The second in a series of features about the vital work that NIFCA (Northumberland Inshore Fisheries & Conservation Authority) does throughout the region.
“We are very approachable, but we are conscious of the need to take any legal enforcement action which is necessary to prevent illegal activity and ensure the protection of our precious marine environment and fisheries.”
This is the message from chief Inshore Fisheries and Conservation Officer Al Browne, as he and his highly-skilled team work to ensure all is in order in the area’s waters.
It is a crucial operation and the officers are not afraid to flex their muscles, using the wide-ranging enforcement powers they have, particularly in respect of the NIFCA by-laws, but also relating to European and National legislation. The punishments can be substantial, with the court having the power to impose an unlimited fine for breaching any NIFCA by-law or for catching, selling or storing under-sized fish.
NIFCA has a number of tools to monitor and, where necessary, tackle illegal fishing, including its patrol vessel St Aidan, and various-sized rigid inflatable boats.
To do this, NIFCA employs eight full-time and two part-time Inshore Fisheries and Conservation Officers (IFCOs).
All officers are warranted and divide their duties between regulation, enforcement, environmental and public relations.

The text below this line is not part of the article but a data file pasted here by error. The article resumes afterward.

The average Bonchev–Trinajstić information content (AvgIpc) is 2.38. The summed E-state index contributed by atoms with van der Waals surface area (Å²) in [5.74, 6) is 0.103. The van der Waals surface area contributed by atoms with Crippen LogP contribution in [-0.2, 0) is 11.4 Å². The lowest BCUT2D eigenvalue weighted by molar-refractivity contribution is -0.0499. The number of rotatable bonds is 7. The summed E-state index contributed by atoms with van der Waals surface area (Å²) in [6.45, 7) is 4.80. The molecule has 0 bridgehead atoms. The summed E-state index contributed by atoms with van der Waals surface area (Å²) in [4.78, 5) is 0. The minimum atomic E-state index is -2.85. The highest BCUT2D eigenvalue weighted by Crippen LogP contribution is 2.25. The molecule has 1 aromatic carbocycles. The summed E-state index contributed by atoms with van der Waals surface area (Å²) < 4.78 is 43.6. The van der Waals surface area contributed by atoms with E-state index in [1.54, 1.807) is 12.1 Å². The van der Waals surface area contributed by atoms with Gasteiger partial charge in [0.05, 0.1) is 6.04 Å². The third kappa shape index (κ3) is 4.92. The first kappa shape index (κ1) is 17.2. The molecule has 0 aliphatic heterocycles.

All IFCOs are trained to either skipper, coxswain or crew the authority’s vessels and each individual IFCO has their own relevant safety equipment.
Officers generally work in pairs and their time is spread between sea, shore and office duties.
While at sea, on-board any of the authority’s vessels, officers monitor and record all fishing activities, fishing gear and will board and inspect not only registered fishers but also recreational fishers, including anglers and divers.
When carrying out shore patrols, officers inspect shore gatherers, shore anglers, divers, visit wholesalers, commercial outlets, angling shops, restaurants and public houses – basically anywhere shellfish or fish could be or is being stored or offered for sale.
While out on patrol, officers will be in uniform and will openly engage with commercial fishers and the public – they will educate and inform.
Mr Browne said: “I am very pleased to lead a team of enthusiastic, dedicated and highly-trained IFCOs who carry out their duties for the benefit of local fisheries, the marine environment and our stakeholders. We are always pleased to meet anybody who has an interest in our work.”
NIFCA – operational since April 2011 – is responsible for the sustainable management of sea fisheries resources from the River Tyne to the Scottish border out to six nautical miles and up to the normal tidal limit if estuaries.
The are 14 harbours and four landing sites within the authority’s jurisdiction. Approximately 85 Commercial Shellfish Permit Holders, 30 Trawl Permits, seven Dredge Permits and 115 Recreational Shellfish Permits have been issued by the authority in 2017.
All the IFCOs are cross-warranted with the Marine Management Organisation, Environment Agency, North Eastern IFCA and Tweed Commission.
NIFCA also works closely with other agencies including the Marine Police and the Centre for Environment, Fisheries and Aquaculture Science.
For more details, visit www.nifca.gov.uk